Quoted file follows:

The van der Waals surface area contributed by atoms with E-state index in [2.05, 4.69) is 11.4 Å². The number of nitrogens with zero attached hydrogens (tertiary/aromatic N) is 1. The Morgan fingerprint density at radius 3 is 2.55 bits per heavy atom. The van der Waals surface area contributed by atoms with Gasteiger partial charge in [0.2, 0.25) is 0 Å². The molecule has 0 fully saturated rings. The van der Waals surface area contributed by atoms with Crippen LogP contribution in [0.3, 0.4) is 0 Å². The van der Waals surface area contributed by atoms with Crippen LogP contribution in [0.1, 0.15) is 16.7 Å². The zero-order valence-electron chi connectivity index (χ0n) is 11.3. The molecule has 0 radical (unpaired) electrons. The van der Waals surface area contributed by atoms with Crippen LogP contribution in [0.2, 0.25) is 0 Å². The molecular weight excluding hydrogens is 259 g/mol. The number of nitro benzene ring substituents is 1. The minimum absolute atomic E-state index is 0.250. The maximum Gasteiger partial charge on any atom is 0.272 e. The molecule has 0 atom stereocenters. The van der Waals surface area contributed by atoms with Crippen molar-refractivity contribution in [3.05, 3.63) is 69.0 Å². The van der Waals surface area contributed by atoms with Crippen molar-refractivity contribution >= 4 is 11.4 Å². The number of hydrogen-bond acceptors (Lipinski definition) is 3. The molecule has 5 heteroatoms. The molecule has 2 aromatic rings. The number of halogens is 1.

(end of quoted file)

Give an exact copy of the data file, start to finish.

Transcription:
The van der Waals surface area contributed by atoms with E-state index in [2.05, 4.69) is 11.4 Å². The number of nitrogens with zero attached hydrogens (tertiary/aromatic N) is 1. The Morgan fingerprint density at radius 3 is 2.55 bits per heavy atom. The van der Waals surface area contributed by atoms with Gasteiger partial charge in [0.2, 0.25) is 0 Å². The molecule has 0 fully saturated rings. The van der Waals surface area contributed by atoms with Crippen LogP contribution in [0.3, 0.4) is 0 Å². The van der Waals surface area contributed by atoms with Crippen LogP contribution in [0.1, 0.15) is 16.7 Å². The zero-order valence-electron chi connectivity index (χ0n) is 11.3. The molecule has 0 radical (unpaired) electrons. The van der Waals surface area contributed by atoms with Crippen LogP contribution in [0.2, 0.25) is 0 Å². The molecular weight excluding hydrogens is 259 g/mol. The number of nitro benzene ring substituents is 1. The minimum absolute atomic E-state index is 0.250. The maximum Gasteiger partial charge on any atom is 0.272 e. The molecule has 0 atom stereocenters. The van der Waals surface area contributed by atoms with Crippen molar-refractivity contribution in [3.05, 3.63) is 69.0 Å². The van der Waals surface area contributed by atoms with Crippen molar-refractivity contribution >= 4 is 11.4 Å². The number of hydrogen-bond acceptors (Lipinski definition) is 3. The molecule has 5 heteroatoms. The molecule has 2 aromatic rings. The number of halogens is 1.